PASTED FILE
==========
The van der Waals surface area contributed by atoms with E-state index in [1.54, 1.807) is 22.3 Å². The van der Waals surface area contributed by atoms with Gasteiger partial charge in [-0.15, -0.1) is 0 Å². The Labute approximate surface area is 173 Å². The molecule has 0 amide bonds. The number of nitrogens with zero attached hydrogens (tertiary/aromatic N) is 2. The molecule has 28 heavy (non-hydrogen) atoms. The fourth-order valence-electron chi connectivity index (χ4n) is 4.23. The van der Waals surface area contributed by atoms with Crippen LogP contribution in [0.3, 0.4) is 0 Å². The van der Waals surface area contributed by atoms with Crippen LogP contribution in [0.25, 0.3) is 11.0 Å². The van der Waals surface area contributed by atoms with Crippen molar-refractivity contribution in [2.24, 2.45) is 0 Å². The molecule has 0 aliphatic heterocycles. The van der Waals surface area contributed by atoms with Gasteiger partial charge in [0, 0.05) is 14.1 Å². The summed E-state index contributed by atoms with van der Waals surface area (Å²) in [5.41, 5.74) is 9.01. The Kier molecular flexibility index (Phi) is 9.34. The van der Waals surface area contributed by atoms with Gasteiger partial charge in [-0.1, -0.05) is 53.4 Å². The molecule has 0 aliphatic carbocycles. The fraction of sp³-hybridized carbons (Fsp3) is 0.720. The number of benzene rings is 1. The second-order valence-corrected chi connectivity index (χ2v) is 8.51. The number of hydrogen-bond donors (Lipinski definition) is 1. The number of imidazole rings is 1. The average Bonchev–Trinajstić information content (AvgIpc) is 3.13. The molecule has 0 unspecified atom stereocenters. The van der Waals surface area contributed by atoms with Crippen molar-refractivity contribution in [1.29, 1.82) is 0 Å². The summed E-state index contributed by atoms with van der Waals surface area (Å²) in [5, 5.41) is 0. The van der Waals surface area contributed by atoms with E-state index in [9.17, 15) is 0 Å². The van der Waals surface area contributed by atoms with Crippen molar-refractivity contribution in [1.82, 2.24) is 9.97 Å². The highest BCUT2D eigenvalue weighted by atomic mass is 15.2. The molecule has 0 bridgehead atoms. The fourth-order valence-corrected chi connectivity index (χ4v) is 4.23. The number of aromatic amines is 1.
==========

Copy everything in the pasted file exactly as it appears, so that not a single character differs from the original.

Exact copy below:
The van der Waals surface area contributed by atoms with E-state index in [1.54, 1.807) is 22.3 Å². The van der Waals surface area contributed by atoms with Gasteiger partial charge in [-0.15, -0.1) is 0 Å². The Labute approximate surface area is 173 Å². The molecule has 0 amide bonds. The number of nitrogens with zero attached hydrogens (tertiary/aromatic N) is 2. The molecule has 28 heavy (non-hydrogen) atoms. The fourth-order valence-electron chi connectivity index (χ4n) is 4.23. The van der Waals surface area contributed by atoms with Crippen LogP contribution in [0.3, 0.4) is 0 Å². The van der Waals surface area contributed by atoms with Crippen LogP contribution in [0.25, 0.3) is 11.0 Å². The van der Waals surface area contributed by atoms with Crippen molar-refractivity contribution in [2.24, 2.45) is 0 Å². The molecule has 0 aliphatic heterocycles. The van der Waals surface area contributed by atoms with Gasteiger partial charge in [0, 0.05) is 14.1 Å². The summed E-state index contributed by atoms with van der Waals surface area (Å²) in [5.41, 5.74) is 9.01. The Kier molecular flexibility index (Phi) is 9.34. The van der Waals surface area contributed by atoms with Gasteiger partial charge in [-0.1, -0.05) is 53.4 Å². The molecule has 0 aliphatic carbocycles. The fraction of sp³-hybridized carbons (Fsp3) is 0.720. The number of benzene rings is 1. The second-order valence-corrected chi connectivity index (χ2v) is 8.51. The number of hydrogen-bond donors (Lipinski definition) is 1. The number of imidazole rings is 1. The average Bonchev–Trinajstić information content (AvgIpc) is 3.13. The molecule has 0 unspecified atom stereocenters. The van der Waals surface area contributed by atoms with Crippen molar-refractivity contribution in [1.29, 1.82) is 0 Å². The summed E-state index contributed by atoms with van der Waals surface area (Å²) in [5, 5.41) is 0. The van der Waals surface area contributed by atoms with E-state index in [9.17, 15) is 0 Å². The van der Waals surface area contributed by atoms with Crippen molar-refractivity contribution in [1.82, 2.24) is 9.97 Å². The highest BCUT2D eigenvalue weighted by atomic mass is 15.2. The molecule has 0 bridgehead atoms. The fourth-order valence-corrected chi connectivity index (χ4v) is 4.23. The number of aromatic amines is 1.